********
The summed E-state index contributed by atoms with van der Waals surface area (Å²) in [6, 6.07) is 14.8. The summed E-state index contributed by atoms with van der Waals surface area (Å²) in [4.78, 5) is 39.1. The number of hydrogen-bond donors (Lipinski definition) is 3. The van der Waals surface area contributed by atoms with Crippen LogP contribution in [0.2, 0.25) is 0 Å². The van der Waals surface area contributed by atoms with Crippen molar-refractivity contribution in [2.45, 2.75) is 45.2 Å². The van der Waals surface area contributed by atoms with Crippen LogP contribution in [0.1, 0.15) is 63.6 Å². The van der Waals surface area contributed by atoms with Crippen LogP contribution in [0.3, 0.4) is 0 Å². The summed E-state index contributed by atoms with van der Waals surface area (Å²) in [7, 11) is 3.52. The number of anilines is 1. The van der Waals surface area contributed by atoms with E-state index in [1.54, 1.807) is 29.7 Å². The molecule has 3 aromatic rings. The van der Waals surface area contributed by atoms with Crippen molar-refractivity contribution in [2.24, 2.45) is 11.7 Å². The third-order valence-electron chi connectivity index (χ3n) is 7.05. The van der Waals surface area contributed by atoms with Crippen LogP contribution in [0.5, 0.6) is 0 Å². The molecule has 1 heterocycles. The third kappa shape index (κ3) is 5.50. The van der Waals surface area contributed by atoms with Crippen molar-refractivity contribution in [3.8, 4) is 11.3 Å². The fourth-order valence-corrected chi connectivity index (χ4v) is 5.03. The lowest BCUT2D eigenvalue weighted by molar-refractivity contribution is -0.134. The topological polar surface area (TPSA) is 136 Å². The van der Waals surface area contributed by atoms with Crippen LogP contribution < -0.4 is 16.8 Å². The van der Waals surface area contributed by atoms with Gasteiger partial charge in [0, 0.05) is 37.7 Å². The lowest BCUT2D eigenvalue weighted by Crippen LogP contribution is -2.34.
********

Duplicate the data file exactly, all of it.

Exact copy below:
The summed E-state index contributed by atoms with van der Waals surface area (Å²) in [6, 6.07) is 14.8. The summed E-state index contributed by atoms with van der Waals surface area (Å²) in [4.78, 5) is 39.1. The number of hydrogen-bond donors (Lipinski definition) is 3. The van der Waals surface area contributed by atoms with Crippen LogP contribution in [0.2, 0.25) is 0 Å². The van der Waals surface area contributed by atoms with Crippen molar-refractivity contribution in [2.45, 2.75) is 45.2 Å². The van der Waals surface area contributed by atoms with Crippen LogP contribution in [0.1, 0.15) is 63.6 Å². The van der Waals surface area contributed by atoms with Crippen LogP contribution in [0.3, 0.4) is 0 Å². The summed E-state index contributed by atoms with van der Waals surface area (Å²) in [7, 11) is 3.52. The number of anilines is 1. The van der Waals surface area contributed by atoms with E-state index in [1.54, 1.807) is 29.7 Å². The molecule has 3 aromatic rings. The van der Waals surface area contributed by atoms with Crippen molar-refractivity contribution in [2.24, 2.45) is 11.7 Å². The third-order valence-electron chi connectivity index (χ3n) is 7.05. The van der Waals surface area contributed by atoms with Crippen LogP contribution in [0.5, 0.6) is 0 Å². The molecule has 1 heterocycles. The third kappa shape index (κ3) is 5.50. The van der Waals surface area contributed by atoms with Crippen molar-refractivity contribution in [3.8, 4) is 11.3 Å². The fourth-order valence-corrected chi connectivity index (χ4v) is 5.03. The lowest BCUT2D eigenvalue weighted by molar-refractivity contribution is -0.134. The topological polar surface area (TPSA) is 136 Å². The van der Waals surface area contributed by atoms with Crippen LogP contribution < -0.4 is 16.8 Å². The van der Waals surface area contributed by atoms with Gasteiger partial charge in [0, 0.05) is 37.7 Å². The lowest BCUT2D eigenvalue weighted by Crippen LogP contribution is -2.34.